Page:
Doutzen Kroes For WSJ. Magazine March 2015 Issue
Supermodel Doutzen Kroes’s Sexy Serenity
Photographed by: Josh Olins
Styling by: Alastair McKimm
WHEN DOUTZEN KROES landed in New York City in 2003 from her native Eastermar, Holland—population 1,600—with ambitions of becoming a model, she quickly realized she was out of her league. Not only was the urban terrain a struggle for her (Kroes, then 18, had been to Amsterdam only once and had never even taken a tram, let alone the A train), but the 5-foot-9 blonde was repeatedly rejected on casting calls for being “too pretty,” which apparently distracted from the fashion on show. Kroes remembers, “It was strange: I thought, isn’t [being attractive] how it’s supposed to be?”
Fast-forward to 2014, when she was named the second-highest-paid model in the world by Forbes magazine—surpassed only by Gisele Bündchen. It’s an achievement due in part to her longtime contract with L’Oréal Paris, for which she has appeared in television commercials and walked the Cannes red carpet. Kroes’s face has also been featured in countless ads, including for Tiffany & Co., Dolce & Gabbana and two Calvin Klein fragrances. And in 2008 she underwent a rite of passage—receiving her wings, or in layman’s terms, an invitation to become a Victoria’s Secret “angel,” which has resulted in its own hybrid of commercial and editorial stardom.
Now, less than a year after the birth of her daughter, Myllena Mae (joining her 4-year-old son, Phyllon), with her DJ husband, Sunnery James, Kroes stars on WSJ. Magazine’s spring fashion cover. Here, Kroes, who recently turned 30, reflects on the Dutch secret to her success, balancing modeling with motherhood and what’s next.
WSJ: Did you always want to be a model?
Doutzen Kroes: I wanted to become a teacher like my mother, or a charity worker. But my mom says that when I was younger I told her, “People are going to know me,” so I guess I always had that idea. We didn’t have fashion magazines around the house, so I would see someone like Jennifer Lopez’s CD covers and think, “I would love to have hair or makeup like that.” I secretly sent my pictures to a modeling agency in Amsterdam, and they sent me to New York.
WSJ: What was that like?
DK: I lived in an apartment for models in the Meatpacking District, which back then was a place filled with all sorts of people that you couldn’t even look in the eye. I wasn’t booking jobs, and I was very lonely. There’s a Dutch saying that my mother had always told me: “You’re not made out of salt,” so being tough and very disciplined helped. The success that people see now took a long time to achieve.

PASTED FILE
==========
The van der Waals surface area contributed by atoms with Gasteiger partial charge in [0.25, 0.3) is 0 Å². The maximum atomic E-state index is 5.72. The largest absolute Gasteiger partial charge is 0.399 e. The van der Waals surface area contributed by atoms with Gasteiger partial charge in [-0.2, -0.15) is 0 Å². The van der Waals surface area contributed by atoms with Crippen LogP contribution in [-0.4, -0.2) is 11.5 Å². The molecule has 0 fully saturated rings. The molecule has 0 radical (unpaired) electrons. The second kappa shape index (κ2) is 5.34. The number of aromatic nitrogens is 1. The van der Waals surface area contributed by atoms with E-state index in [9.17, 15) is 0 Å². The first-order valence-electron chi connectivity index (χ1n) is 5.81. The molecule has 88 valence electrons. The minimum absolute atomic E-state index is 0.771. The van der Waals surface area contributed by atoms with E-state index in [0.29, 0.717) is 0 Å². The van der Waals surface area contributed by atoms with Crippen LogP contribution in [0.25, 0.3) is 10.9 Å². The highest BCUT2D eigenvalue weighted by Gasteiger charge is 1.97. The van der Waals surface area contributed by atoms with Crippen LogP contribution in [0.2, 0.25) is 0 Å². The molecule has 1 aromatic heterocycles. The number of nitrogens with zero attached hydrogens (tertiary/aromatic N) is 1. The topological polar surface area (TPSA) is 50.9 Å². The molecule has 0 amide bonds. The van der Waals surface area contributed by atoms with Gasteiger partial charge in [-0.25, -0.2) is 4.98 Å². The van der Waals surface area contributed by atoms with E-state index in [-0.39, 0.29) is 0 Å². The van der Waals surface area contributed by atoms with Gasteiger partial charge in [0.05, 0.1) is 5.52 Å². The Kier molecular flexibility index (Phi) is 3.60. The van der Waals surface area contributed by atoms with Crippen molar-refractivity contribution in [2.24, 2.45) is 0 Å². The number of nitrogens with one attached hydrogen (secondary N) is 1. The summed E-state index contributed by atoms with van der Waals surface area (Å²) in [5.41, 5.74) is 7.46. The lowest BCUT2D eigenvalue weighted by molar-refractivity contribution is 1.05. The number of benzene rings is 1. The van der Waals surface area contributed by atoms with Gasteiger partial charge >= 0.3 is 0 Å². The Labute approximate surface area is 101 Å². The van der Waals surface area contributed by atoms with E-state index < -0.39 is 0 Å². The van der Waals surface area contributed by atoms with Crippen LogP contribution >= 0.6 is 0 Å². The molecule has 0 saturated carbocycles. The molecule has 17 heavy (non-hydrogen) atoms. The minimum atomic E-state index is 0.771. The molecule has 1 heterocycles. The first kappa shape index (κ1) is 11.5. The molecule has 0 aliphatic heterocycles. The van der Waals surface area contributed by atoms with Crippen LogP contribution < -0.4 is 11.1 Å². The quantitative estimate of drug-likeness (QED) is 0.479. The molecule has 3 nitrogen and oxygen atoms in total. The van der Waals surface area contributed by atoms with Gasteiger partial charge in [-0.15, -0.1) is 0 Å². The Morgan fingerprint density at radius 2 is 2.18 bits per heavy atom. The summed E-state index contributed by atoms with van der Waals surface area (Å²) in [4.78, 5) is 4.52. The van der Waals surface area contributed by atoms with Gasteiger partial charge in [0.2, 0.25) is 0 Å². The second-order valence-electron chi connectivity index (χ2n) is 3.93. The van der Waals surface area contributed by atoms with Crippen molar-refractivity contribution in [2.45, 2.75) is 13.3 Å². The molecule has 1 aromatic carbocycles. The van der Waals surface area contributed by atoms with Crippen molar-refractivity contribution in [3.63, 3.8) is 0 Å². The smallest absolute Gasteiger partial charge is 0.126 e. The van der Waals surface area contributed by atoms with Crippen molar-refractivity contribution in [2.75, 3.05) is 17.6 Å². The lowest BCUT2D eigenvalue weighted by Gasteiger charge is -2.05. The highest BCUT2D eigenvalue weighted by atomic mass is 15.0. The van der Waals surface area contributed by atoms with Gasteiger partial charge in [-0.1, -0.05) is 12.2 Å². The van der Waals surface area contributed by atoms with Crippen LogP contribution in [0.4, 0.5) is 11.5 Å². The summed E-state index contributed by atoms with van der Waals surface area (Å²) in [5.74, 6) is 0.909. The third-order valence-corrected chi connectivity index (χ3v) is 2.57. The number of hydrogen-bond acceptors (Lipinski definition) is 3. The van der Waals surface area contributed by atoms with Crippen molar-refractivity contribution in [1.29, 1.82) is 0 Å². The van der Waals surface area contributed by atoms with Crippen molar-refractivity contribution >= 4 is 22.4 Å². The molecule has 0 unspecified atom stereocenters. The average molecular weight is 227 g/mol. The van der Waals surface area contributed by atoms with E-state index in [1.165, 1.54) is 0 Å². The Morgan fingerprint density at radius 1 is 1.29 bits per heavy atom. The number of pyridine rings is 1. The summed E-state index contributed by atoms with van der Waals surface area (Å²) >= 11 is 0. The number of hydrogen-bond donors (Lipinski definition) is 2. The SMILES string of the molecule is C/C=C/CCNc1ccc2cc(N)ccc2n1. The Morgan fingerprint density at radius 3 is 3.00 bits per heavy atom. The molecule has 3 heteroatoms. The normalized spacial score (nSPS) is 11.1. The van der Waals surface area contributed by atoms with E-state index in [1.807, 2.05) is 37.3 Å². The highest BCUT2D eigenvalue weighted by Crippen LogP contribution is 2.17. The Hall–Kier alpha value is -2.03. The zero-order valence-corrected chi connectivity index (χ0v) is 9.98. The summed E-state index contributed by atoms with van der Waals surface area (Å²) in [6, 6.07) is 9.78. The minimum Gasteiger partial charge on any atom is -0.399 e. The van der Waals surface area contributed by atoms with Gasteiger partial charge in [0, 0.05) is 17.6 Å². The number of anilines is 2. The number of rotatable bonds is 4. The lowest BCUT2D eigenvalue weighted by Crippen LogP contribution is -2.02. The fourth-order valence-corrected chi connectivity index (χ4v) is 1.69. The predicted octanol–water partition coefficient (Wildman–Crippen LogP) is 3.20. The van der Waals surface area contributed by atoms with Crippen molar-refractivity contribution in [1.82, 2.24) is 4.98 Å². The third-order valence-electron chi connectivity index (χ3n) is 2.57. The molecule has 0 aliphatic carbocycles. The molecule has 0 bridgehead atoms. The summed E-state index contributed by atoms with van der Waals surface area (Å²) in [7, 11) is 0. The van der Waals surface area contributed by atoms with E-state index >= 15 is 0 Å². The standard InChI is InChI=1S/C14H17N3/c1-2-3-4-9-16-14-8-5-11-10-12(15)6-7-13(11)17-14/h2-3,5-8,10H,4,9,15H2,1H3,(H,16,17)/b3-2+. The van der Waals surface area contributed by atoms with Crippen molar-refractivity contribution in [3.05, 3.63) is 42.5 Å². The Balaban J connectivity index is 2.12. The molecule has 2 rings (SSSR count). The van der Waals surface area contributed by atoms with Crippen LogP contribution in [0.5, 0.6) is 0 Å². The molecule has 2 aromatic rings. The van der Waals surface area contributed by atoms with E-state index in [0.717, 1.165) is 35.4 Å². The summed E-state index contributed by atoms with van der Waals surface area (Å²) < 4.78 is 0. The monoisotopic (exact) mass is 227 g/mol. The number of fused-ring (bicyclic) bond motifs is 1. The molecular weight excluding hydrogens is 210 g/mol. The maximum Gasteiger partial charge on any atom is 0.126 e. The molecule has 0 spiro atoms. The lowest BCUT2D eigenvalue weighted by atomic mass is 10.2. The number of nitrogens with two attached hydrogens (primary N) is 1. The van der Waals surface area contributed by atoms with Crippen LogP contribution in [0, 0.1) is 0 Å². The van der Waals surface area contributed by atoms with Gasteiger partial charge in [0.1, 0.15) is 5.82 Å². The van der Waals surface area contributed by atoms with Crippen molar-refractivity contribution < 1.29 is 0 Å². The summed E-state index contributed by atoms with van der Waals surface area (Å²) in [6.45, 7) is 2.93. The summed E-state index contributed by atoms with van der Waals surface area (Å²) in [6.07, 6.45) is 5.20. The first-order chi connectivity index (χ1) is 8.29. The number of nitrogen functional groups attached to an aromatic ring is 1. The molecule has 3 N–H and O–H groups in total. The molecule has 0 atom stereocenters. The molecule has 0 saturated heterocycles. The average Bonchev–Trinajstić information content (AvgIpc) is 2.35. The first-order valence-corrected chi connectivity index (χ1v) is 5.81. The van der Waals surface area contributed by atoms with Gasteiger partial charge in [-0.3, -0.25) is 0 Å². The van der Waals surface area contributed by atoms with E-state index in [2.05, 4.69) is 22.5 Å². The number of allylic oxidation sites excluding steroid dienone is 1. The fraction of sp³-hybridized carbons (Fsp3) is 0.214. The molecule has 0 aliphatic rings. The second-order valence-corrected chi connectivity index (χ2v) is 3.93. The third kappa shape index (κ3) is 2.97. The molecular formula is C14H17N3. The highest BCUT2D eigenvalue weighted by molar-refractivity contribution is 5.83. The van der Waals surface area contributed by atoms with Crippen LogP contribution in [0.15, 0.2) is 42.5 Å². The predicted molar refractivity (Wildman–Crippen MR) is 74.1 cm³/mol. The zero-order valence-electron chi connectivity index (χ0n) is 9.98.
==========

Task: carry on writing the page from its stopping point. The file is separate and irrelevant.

WSJ: What would you say was the turning point of your career?
DK: My 2005 cover shoot with Steven Meisel for Italian Vogue. When that issue came out, everything changed. All of a sudden everyone wanted to work with me. Meisel is the godfather of fashion and photography. It opened up my eyes to how the industry works—it’s very important to do editorial. And then signing as a Victoria’s Secret angel opened so many doors.
WSJ: You recently walked in your eighth Victoria’s Secret show, soon after the birth of your daughter. Did you feel pressure to get back into shape quickly?
DK: Yes, but I had had a good experience with my first child, so I knew it would be OK. I work out, and I’m always conscious about what I put in my body—not for looks, but because I want to be healthy. I do a workout called Ballet Beautiful with [trainer] Mary Helen Bowers three times a week, and every day right before a show. It’s changed my body, and you don’t even sweat during the workout. Who wouldn’t want that?
WSJ: You and your husband both travel frequently. How do you balance everything?
DK: A lot of communication. Our agents are on the phone every other day. They’re the ones who keep us together.
WSJ: You also travel as a spokesperson for the charity Dance4Life.
DK: Yes, I’ve been all over the world with them. They teach young people how to protect themselves against HIV/AIDS in a positive way, through dance and music. I was in Tanzania, for example, and I hugged a young boy with HIV. Over there it’s a big deal to even talk to people who are infected. I realized it’s amazing what a small gesture can do.
WSJ: Do you have a plan for the next 10 years?
DK: I have no idea! Ten years ago, I had no idea I’d be here. Maybe I’ll do movies—I dream of working with particular directors—or maybe I’ll just live someplace quiet where I can grow my own vegetables.
WSJ: And how long do you think you’ll stay with Victoria’s Secret?
DK: Time will tell, but as they say, “Once an angel, always an angel.”